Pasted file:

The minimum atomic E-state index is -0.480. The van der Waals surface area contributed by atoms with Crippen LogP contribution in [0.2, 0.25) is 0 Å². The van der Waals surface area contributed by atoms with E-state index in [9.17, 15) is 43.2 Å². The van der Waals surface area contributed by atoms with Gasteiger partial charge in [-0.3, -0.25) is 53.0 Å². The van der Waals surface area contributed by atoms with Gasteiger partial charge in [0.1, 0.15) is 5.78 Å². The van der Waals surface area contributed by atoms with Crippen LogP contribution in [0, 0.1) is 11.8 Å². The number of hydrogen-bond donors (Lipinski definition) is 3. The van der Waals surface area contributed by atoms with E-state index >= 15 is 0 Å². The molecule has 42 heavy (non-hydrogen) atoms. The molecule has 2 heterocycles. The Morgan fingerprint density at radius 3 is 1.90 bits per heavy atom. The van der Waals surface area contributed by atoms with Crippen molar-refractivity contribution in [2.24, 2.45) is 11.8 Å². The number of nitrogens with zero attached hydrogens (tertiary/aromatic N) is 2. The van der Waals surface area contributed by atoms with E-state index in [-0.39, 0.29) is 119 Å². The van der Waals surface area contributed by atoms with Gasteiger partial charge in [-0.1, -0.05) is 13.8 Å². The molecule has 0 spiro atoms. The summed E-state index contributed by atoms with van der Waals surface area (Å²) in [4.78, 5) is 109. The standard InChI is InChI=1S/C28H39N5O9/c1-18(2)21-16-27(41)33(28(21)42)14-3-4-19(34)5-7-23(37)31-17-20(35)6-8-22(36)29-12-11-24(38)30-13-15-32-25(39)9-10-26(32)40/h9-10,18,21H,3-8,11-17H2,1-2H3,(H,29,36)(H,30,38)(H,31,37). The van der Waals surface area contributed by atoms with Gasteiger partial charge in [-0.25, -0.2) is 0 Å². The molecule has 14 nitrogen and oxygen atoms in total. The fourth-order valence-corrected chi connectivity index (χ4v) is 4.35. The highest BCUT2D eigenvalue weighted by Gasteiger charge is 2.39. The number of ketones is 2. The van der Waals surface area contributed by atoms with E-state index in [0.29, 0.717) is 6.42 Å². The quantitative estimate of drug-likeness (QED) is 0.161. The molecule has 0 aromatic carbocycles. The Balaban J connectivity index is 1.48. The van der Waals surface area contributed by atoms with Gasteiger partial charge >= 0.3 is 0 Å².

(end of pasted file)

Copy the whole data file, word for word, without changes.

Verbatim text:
The minimum atomic E-state index is -0.480. The van der Waals surface area contributed by atoms with Crippen LogP contribution in [0.2, 0.25) is 0 Å². The van der Waals surface area contributed by atoms with E-state index in [9.17, 15) is 43.2 Å². The van der Waals surface area contributed by atoms with Gasteiger partial charge in [-0.3, -0.25) is 53.0 Å². The van der Waals surface area contributed by atoms with Gasteiger partial charge in [0.1, 0.15) is 5.78 Å². The van der Waals surface area contributed by atoms with Crippen LogP contribution in [0, 0.1) is 11.8 Å². The number of hydrogen-bond donors (Lipinski definition) is 3. The van der Waals surface area contributed by atoms with E-state index >= 15 is 0 Å². The molecule has 42 heavy (non-hydrogen) atoms. The molecule has 2 heterocycles. The Morgan fingerprint density at radius 3 is 1.90 bits per heavy atom. The van der Waals surface area contributed by atoms with Crippen molar-refractivity contribution in [2.24, 2.45) is 11.8 Å². The number of nitrogens with zero attached hydrogens (tertiary/aromatic N) is 2. The van der Waals surface area contributed by atoms with E-state index in [-0.39, 0.29) is 119 Å². The van der Waals surface area contributed by atoms with Gasteiger partial charge in [-0.1, -0.05) is 13.8 Å². The molecule has 0 spiro atoms. The summed E-state index contributed by atoms with van der Waals surface area (Å²) in [4.78, 5) is 109. The standard InChI is InChI=1S/C28H39N5O9/c1-18(2)21-16-27(41)33(28(21)42)14-3-4-19(34)5-7-23(37)31-17-20(35)6-8-22(36)29-12-11-24(38)30-13-15-32-25(39)9-10-26(32)40/h9-10,18,21H,3-8,11-17H2,1-2H3,(H,29,36)(H,30,38)(H,31,37). The van der Waals surface area contributed by atoms with Gasteiger partial charge in [-0.25, -0.2) is 0 Å². The molecule has 14 nitrogen and oxygen atoms in total. The fourth-order valence-corrected chi connectivity index (χ4v) is 4.35. The highest BCUT2D eigenvalue weighted by Gasteiger charge is 2.39. The number of ketones is 2. The van der Waals surface area contributed by atoms with E-state index in [0.29, 0.717) is 6.42 Å². The quantitative estimate of drug-likeness (QED) is 0.161. The molecule has 0 aromatic carbocycles. The Balaban J connectivity index is 1.48. The van der Waals surface area contributed by atoms with Gasteiger partial charge >= 0.3 is 0 Å².